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IoT
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Infrastructure // PC & Servers
Commentary
4/27/2009
02:29 PM
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The Ultimate I/O

Researchers have sent a Twitter message by simply thinking it via a setup that read a user's thoughts, and then translated them into text. The folks at Twitter should embrace this experiment, and at least two of the wild possibilities it suggests.

Researchers have sent a Twitter message by simply thinking it via a setup that read a user's thoughts, and then translated them into text. The folks at Twitter should embrace this experiment, and at least two of the wild possibilities it suggests.The test was decidedly unsexy, in that the user had to actively think of individual letters to piece together a brief text message. Moving a cursor across a computer screen merely by the power of thought isn't new, per se, but applying it to the realm of social conversation is...especially matching a rather laborious input process to a severely limited output (messages on Twitter max out at 140 characters).

But I'm thinking down the road a bit. There's been chatter about Twitter getting acquired, along with sundry musing about its future utility. This brain-reading business suggests at least two potential applications that might make its brand stand for something far more than happy chatter:

First, why not throw gazillions against the technology, and make sending messages by thinking a no-brainer, so to speak?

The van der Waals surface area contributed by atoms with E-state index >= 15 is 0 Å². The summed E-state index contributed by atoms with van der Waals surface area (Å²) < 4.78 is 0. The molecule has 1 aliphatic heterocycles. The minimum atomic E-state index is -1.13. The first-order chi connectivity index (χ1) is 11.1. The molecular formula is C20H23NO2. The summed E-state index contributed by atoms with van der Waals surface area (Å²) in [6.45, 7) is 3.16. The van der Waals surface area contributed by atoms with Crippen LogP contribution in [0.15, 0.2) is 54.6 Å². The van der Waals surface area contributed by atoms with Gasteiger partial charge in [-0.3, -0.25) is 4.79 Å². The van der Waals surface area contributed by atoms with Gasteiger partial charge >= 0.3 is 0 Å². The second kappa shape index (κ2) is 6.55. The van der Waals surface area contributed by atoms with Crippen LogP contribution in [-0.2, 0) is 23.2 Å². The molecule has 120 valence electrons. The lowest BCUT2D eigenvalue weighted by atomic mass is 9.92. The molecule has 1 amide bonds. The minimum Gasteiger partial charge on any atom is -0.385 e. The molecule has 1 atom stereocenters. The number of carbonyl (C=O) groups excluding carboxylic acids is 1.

Typing is dumb and slow, even if it's only 140 characters' worth, and so much of Twitter's brand proposition is about frequency and immediacy. If you could just think your updates, imagine how many people could throw at one another (and then start salivating over the ad revenue from folks paying attention to every post).

Second, if Twitter could read your mind, why not configure it so it would send what you were truly thinking, not just what you wanted to say?

Let's say every participant signed on to send a tweet to one another every hour, only they couldn't manipulate or otherwise control what they said? It would provide true visibility into what people were thinking. In other words, it could be a truth engine.

Frightening proposition? You bet. An amazing brand proposition? I think so.

The challenge would be to figure out whether there's any money to be made from such mind-reading...although nobody ever stopped to ask if there was money in swapping messages to begin with.

What do you think?

Jonathan Salem Baskin writes the Dim Bulb blog and is the author of Branding Only Works On Cattle.

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